Drivers wielding megaphones stood atop giant piles of dirty snow in Queens this morning, railing against Uber's recent decision to cut fares by 15 percent. "Shame on Uber," chanted hundreds of New York City-based drivers, in between the airing of grievances. As the crowd occasionally got too close, Uber's private security guards would emerge to shoo protesters away — only to be met with a chorus of boos. They all want to get paid.
Organizers called on drivers to go on strike to shut down the app-based service in one of its most profitable cities. But with less than 1 percent of Uber's 35,000-plus total network of New York drivers in attendance, the likelihood of a strike affecting Uber's service seemed remote. Still, the protest attracted far more drivers than previous anti-Uber events in New York. This signals two things: drivers are growing increasingly frustrated with the way they are treated by the company, and the number of drivers has exploded in recent months, which speaks to the challenges the company faces when managing this rapidly expanding workforce.
"If Seattle can do it, why can't we?"
Abdoul Diallo, one of the protest organizers, shamed Uber for forcing its drivers to work longer, harder hours to make ends meet. "People are driving their cars into the ground," Diallo told The Verge after climbing down from his soapbox of slush. "They're in subprime loans because of Uber."
Diallo, an outspoken critic of the ride-hail service who runs an organization called the Uber Driver Network, said that their only hope is to join a union, like the Amalgamated Transit Union which represents transit employees. Diallo and others were passing around cards for drivers to fill out declaring their support for joining the union.
"If Seattle can do it, why can't we do it?" Diallo said, referring to the recent vote by the Seattle City Council to allow ride-hail drivers to unionize. He also said that drivers should launch their own ride-hail app, which would operate like a cooperative with drivers as the owners. (Uber drivers in France just did this, with mixed results.)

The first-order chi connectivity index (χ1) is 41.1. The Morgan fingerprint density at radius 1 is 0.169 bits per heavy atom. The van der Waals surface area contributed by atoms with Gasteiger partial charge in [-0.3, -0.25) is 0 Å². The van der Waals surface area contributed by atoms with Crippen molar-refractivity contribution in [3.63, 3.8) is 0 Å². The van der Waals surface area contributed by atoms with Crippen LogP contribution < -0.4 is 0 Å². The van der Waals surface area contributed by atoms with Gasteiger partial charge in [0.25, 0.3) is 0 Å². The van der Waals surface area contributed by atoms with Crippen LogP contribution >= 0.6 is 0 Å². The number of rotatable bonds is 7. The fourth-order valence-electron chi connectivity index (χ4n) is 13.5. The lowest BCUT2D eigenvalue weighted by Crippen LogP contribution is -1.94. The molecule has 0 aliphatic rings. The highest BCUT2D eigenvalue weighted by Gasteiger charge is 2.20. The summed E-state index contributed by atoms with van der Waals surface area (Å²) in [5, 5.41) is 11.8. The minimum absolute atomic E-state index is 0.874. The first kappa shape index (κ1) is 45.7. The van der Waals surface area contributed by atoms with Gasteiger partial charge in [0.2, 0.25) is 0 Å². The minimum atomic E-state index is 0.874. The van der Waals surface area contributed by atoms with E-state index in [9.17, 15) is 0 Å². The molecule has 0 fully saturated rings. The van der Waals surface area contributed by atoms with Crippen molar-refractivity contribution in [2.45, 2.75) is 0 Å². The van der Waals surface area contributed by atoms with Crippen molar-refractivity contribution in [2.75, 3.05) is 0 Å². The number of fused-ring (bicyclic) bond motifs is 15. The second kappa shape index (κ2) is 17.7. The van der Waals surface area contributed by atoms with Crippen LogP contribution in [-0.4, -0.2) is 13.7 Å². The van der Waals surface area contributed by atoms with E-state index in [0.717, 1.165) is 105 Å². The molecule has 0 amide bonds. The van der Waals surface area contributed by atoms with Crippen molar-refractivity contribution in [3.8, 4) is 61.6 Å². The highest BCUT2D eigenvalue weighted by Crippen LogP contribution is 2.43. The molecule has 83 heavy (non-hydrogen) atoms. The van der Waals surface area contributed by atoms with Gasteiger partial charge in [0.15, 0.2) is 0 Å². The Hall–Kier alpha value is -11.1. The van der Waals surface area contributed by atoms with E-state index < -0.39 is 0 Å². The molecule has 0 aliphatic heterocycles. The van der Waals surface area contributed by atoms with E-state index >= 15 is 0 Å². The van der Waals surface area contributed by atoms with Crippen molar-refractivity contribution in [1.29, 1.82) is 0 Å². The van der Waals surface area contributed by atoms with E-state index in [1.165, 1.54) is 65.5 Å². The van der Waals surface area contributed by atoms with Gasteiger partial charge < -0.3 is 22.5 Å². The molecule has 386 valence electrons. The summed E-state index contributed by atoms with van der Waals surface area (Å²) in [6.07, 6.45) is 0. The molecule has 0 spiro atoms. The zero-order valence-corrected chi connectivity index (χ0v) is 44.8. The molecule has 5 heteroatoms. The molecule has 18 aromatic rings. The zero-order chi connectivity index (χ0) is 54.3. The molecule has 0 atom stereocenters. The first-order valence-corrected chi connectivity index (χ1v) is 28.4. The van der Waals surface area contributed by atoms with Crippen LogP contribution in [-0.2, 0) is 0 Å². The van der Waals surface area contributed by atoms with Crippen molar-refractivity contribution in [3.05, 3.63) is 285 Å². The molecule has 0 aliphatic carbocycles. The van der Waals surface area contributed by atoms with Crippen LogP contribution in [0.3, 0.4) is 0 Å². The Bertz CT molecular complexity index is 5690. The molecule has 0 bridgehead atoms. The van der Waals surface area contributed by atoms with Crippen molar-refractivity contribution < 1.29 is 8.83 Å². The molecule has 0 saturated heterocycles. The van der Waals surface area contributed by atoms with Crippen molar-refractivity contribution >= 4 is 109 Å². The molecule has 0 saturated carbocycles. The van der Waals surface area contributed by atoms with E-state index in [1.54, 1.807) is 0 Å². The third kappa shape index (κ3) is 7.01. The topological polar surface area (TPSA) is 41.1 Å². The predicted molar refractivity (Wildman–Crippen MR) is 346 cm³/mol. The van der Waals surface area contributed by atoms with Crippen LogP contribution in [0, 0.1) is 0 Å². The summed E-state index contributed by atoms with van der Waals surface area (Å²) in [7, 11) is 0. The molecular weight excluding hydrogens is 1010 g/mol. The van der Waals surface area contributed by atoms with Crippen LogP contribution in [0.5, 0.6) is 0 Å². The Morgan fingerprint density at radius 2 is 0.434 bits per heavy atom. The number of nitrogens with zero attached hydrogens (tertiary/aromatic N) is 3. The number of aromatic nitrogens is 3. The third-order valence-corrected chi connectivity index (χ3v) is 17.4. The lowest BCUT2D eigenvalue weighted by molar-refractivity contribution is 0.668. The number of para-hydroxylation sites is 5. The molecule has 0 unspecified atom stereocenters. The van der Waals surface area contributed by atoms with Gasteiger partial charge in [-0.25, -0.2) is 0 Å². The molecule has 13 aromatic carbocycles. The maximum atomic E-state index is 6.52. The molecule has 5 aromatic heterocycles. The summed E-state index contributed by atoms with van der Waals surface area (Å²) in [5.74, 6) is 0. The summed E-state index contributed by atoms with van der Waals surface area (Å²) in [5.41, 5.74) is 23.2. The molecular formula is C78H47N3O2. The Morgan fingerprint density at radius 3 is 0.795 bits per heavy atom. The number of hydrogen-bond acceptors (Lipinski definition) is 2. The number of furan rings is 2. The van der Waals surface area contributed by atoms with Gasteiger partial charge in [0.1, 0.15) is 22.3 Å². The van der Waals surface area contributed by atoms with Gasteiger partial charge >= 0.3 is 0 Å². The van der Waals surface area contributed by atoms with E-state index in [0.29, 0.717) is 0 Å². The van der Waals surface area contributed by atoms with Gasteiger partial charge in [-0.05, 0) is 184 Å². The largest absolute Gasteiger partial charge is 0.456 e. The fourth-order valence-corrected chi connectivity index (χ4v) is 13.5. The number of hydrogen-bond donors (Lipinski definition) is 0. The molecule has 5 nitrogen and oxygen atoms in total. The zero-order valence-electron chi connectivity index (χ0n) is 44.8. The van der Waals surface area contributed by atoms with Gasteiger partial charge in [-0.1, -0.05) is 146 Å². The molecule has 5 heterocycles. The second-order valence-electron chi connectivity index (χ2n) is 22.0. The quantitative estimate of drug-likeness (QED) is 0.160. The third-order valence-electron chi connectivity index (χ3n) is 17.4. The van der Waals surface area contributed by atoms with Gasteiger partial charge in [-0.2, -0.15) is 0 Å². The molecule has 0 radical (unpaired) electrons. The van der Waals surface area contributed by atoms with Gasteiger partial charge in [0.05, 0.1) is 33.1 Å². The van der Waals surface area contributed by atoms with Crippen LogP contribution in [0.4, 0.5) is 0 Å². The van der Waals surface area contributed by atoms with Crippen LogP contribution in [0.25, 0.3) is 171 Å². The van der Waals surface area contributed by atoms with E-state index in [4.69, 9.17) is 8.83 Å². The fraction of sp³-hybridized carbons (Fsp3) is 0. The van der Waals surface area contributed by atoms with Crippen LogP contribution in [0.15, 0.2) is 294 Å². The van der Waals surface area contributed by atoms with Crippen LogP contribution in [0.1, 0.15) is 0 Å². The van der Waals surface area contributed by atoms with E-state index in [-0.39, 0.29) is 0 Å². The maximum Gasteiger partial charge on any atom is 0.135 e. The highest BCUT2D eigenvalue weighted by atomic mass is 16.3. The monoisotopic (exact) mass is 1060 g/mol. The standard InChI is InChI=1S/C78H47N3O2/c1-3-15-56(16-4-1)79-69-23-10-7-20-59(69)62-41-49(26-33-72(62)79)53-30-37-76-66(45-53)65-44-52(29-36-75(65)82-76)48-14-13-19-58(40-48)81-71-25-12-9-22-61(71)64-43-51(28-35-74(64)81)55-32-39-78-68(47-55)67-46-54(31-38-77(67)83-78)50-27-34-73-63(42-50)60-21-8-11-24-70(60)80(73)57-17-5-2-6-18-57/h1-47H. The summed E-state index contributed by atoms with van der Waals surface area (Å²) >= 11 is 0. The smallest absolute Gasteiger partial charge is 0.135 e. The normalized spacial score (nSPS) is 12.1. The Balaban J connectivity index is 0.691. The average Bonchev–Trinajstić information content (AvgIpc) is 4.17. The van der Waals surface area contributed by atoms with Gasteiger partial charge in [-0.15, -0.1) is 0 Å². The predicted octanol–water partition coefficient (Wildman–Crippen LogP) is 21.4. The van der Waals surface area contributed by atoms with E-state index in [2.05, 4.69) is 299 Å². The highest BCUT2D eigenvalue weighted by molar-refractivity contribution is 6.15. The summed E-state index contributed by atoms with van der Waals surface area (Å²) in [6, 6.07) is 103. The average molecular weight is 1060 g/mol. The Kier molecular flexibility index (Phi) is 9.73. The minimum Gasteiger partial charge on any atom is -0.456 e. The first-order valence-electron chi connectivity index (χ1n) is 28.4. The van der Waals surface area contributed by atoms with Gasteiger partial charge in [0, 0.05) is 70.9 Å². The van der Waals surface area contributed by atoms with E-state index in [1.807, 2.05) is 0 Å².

Uber says driver earnings are up 20 percent
Uber says that since the fare reduction went into effect, driver earnings have gone up 20 percent, compared to the prior two weekends before the fare cut. "That's a lie," Diallo said, shaking his head. "It doesn't take a math degree to know that less does not mean more."
Tashi Sherpa is an Uber driver from Queens who has been working for the app-based service for two years. He accused Uber of "playing games" with drivers' incomes. "They are killing the drivers," Sherpa said. "They are a billion-dollar company because of the drivers. And now they are playing games with us."
If this seems like déjà vu, it's because drivers staged a similar "strike" in January 2014 after another fare cut. Uber says these cuts are meant to entice riders to use its service during the less busy winter months. To mitigate the impact on drivers, Uber says it guarantees $40 per hour during peak hours in gross earnings, and $30 an hour during regular hours. To qualify, drivers must accept 90 percent of their trips and average 1.3 trips per hour. And fare cuts could be restored if Uber decides they aren't having the desired effect. "As we have always said price cuts need to work for drivers," a spokesperson said in a statement. "If for any reason they are not, we will roll them back as we have done in other cities before."
"There's too many drivers."
Uber slashed prices in New York about three weeks after announcing fare reductions in 100 North American cities. The move forced Lyft to cut its prices to stay competitive. And drivers say they are being left in the lurch while these billion-dollar ride-share companies fight market share.
Julio Cruz, a Manhattanite who has been driving for Uber for less than a year, estimated the fare cut has subtracted around $300 from his weekly earnings. "After I pay all my gas and insurance, I'm probably going to be down to $1,300, $1,400 [a week]," he said.
Cruz argued that the unprecedented growth in the number of drivers on Uber's platform has made the service unsustainable. "There's too many drivers," he said. "You've got 35,000 drivers. How are you going to make money?"
The fare cuts have affected morale, drivers say. "I took Friday off because I was really pissed off. I drove Saturday and Sunday like really upset. I'm not the same driver I used to be," he mused. "Who wants to go drive for less money?"